This week I worked on instruction manuals for the design projects created last fall in the Engineers Making a Difference course. Each team had written out instructions and diagrams for their projects, and included in their reports so notes about trouble-shooting during the assembly of the prototype they built. The notes were especially helpful, because they gave a look into the longevity of the product they had created. A project that is well thought out lasts longer, at therefore helps the community organization by eliminating excessive upkeep of the product. For a service learning project, keep in mind this 4 things:
1. Does the project correctly identify the community/community organization’s need? Don’t make a product that has really neat features, but does nothing address the needs of the organization or provide an example or useful service to the community. Engineers have the ability to create amazing things, but creating the next iPhone is not equivalent to redesigning a water catchment system or a creating software to help community members learn a new language. In many cases, the community will need some time to learn to use the most basic features of the product, and that is to be expected. When designing, know that less is more. You want to make your design work for the people you are serving.
2. An important part of whether the community organization will implement your product will be size. Bigger is not always better for community organizations, and that is why it is important to really get to know the organization and ask questions about where your product is to be placed, if the community organization is to implement it. Perhaps your community organization is located in a small piece of land in the neighborhood, or maybe even in rented office space in a downtown area. The location of the organization dictates most of the project choices, but so does the size of these areas. It is important to make your project compatible within the boundaries of what the organization already has, and for the project to be efficient enough to make the best use of the space allotted for your project.
3. Maintainace: this is for design projects that require care (cleaning, replacing batteries, etc) after being installed in an area or being put to use for an extended amount of time. With Growing Hope, this meant projects that would be exposed to the elements for full seasons or spend years outside if possible. A project that enables the organization to function as normal with minimal maintenance would allow the project to be functional without a being a large liability on the organization’s part. Keeping in communication with the community organization during the design process can help to get immediate feedback on how involved the organization is going to be with your product once it is installed. Chances are, if the product will belong outside, it will need to be designed so that the weather doesn’t destroy it or cause it to rot/stink/etc.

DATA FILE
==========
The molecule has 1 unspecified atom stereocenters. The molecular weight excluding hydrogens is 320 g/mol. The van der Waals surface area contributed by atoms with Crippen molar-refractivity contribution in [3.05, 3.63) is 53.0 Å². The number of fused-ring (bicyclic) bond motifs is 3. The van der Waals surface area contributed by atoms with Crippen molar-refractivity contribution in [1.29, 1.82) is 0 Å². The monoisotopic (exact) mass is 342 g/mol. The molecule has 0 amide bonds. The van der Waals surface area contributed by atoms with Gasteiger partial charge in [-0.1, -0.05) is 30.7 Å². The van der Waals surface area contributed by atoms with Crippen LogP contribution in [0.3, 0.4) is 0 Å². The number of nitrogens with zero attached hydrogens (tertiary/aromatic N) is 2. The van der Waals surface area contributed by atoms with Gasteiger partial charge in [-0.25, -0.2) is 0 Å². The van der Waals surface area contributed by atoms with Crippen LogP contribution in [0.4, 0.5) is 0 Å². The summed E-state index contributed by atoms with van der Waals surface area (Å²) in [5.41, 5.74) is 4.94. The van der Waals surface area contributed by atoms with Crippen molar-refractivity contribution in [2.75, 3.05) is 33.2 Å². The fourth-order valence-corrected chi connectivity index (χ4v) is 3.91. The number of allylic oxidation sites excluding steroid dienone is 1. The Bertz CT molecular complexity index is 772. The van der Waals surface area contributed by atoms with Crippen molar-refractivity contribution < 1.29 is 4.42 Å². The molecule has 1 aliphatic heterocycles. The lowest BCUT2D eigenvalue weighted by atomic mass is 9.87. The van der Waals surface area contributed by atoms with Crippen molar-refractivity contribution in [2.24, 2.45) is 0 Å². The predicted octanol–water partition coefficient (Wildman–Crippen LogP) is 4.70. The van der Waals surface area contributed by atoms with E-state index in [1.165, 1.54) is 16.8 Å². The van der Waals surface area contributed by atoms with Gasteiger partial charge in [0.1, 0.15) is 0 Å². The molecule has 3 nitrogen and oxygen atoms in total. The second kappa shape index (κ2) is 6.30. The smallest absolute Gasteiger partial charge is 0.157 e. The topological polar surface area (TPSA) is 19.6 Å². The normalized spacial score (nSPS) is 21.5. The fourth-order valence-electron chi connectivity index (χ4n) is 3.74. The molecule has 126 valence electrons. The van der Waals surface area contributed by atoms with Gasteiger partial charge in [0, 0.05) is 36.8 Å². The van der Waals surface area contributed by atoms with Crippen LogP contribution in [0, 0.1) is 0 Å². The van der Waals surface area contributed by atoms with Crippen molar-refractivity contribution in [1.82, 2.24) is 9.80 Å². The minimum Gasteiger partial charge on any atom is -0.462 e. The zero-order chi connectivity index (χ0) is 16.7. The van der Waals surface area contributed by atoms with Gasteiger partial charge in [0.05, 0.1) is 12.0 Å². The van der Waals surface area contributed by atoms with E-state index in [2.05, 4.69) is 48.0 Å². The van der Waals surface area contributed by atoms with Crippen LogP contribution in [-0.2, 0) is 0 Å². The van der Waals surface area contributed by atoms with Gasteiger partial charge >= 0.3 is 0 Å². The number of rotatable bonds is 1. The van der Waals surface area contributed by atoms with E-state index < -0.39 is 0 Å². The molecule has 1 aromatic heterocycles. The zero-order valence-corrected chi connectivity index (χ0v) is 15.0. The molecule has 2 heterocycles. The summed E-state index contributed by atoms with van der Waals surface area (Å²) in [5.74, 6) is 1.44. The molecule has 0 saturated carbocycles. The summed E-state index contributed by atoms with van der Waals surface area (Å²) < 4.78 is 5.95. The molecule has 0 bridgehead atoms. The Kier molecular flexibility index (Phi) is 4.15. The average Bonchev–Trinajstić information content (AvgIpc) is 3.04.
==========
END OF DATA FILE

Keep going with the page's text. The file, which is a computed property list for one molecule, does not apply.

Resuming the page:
4. Installation time frame: How long do you plan for the construction and implementation of your design to take? Does this correlate to your community partner’s idea of how long the process should take? When writing the instructions to your design, carefully consider which steps could be eliminated or replaced by using another part or tool that can do the same job in a shorter amount of time. This can be usually observed when creating the prototype of the design. The objective is to make the the project straight forward and as easy as possible to construct and replicate.
Community organizations don’t have as much time to do extra work, but if the project is simple to put together and use, the organization is more inclined to actually implement your design.